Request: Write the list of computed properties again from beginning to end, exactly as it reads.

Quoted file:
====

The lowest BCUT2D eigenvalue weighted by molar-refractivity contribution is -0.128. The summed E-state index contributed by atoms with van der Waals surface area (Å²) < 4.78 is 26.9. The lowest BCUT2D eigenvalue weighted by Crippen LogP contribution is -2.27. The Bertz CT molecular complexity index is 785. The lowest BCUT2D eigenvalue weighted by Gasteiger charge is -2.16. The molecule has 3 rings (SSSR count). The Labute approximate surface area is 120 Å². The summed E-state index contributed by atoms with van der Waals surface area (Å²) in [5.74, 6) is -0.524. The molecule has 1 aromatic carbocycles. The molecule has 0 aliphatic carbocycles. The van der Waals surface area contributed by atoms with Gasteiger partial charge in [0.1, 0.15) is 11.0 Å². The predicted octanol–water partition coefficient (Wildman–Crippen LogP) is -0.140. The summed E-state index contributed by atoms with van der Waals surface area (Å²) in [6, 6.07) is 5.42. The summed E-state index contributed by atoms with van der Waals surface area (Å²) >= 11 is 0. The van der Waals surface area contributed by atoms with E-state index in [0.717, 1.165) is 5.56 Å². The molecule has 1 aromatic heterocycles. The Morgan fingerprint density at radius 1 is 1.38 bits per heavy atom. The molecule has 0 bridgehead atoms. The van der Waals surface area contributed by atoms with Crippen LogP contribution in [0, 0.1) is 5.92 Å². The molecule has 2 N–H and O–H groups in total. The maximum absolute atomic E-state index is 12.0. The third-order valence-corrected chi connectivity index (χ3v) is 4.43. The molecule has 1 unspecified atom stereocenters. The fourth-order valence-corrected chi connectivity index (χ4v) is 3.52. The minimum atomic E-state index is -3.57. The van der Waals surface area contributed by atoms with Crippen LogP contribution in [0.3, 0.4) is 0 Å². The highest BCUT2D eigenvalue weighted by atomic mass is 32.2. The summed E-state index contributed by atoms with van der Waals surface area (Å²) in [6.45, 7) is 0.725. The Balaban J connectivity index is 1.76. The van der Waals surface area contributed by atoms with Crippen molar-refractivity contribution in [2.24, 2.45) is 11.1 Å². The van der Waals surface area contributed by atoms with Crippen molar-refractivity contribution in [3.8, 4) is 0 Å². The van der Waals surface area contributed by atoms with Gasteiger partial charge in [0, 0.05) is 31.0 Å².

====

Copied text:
The lowest BCUT2D eigenvalue weighted by molar-refractivity contribution is -0.128. The summed E-state index contributed by atoms with van der Waals surface area (Å²) < 4.78 is 26.9. The lowest BCUT2D eigenvalue weighted by Crippen LogP contribution is -2.27. The Bertz CT molecular complexity index is 785. The lowest BCUT2D eigenvalue weighted by Gasteiger charge is -2.16. The molecule has 3 rings (SSSR count). The Labute approximate surface area is 120 Å². The summed E-state index contributed by atoms with van der Waals surface area (Å²) in [5.74, 6) is -0.524. The molecule has 1 aromatic carbocycles. The molecule has 0 aliphatic carbocycles. The van der Waals surface area contributed by atoms with Gasteiger partial charge in [0.1, 0.15) is 11.0 Å². The predicted octanol–water partition coefficient (Wildman–Crippen LogP) is -0.140. The summed E-state index contributed by atoms with van der Waals surface area (Å²) in [6, 6.07) is 5.42. The summed E-state index contributed by atoms with van der Waals surface area (Å²) >= 11 is 0. The van der Waals surface area contributed by atoms with E-state index in [0.717, 1.165) is 5.56 Å². The molecule has 1 aromatic heterocycles. The Morgan fingerprint density at radius 1 is 1.38 bits per heavy atom. The molecule has 0 bridgehead atoms. The van der Waals surface area contributed by atoms with Crippen LogP contribution in [0, 0.1) is 5.92 Å². The molecule has 2 N–H and O–H groups in total. The maximum absolute atomic E-state index is 12.0. The third-order valence-corrected chi connectivity index (χ3v) is 4.43. The molecule has 1 unspecified atom stereocenters. The fourth-order valence-corrected chi connectivity index (χ4v) is 3.52. The minimum atomic E-state index is -3.57. The van der Waals surface area contributed by atoms with Crippen LogP contribution in [0.3, 0.4) is 0 Å². The highest BCUT2D eigenvalue weighted by atomic mass is 32.2. The summed E-state index contributed by atoms with van der Waals surface area (Å²) in [6.45, 7) is 0.725. The Balaban J connectivity index is 1.76. The van der Waals surface area contributed by atoms with Crippen molar-refractivity contribution in [2.24, 2.45) is 11.1 Å². The van der Waals surface area contributed by atoms with Crippen molar-refractivity contribution in [3.8, 4) is 0 Å². The van der Waals surface area contributed by atoms with Gasteiger partial charge in [0, 0.05) is 31.0 Å².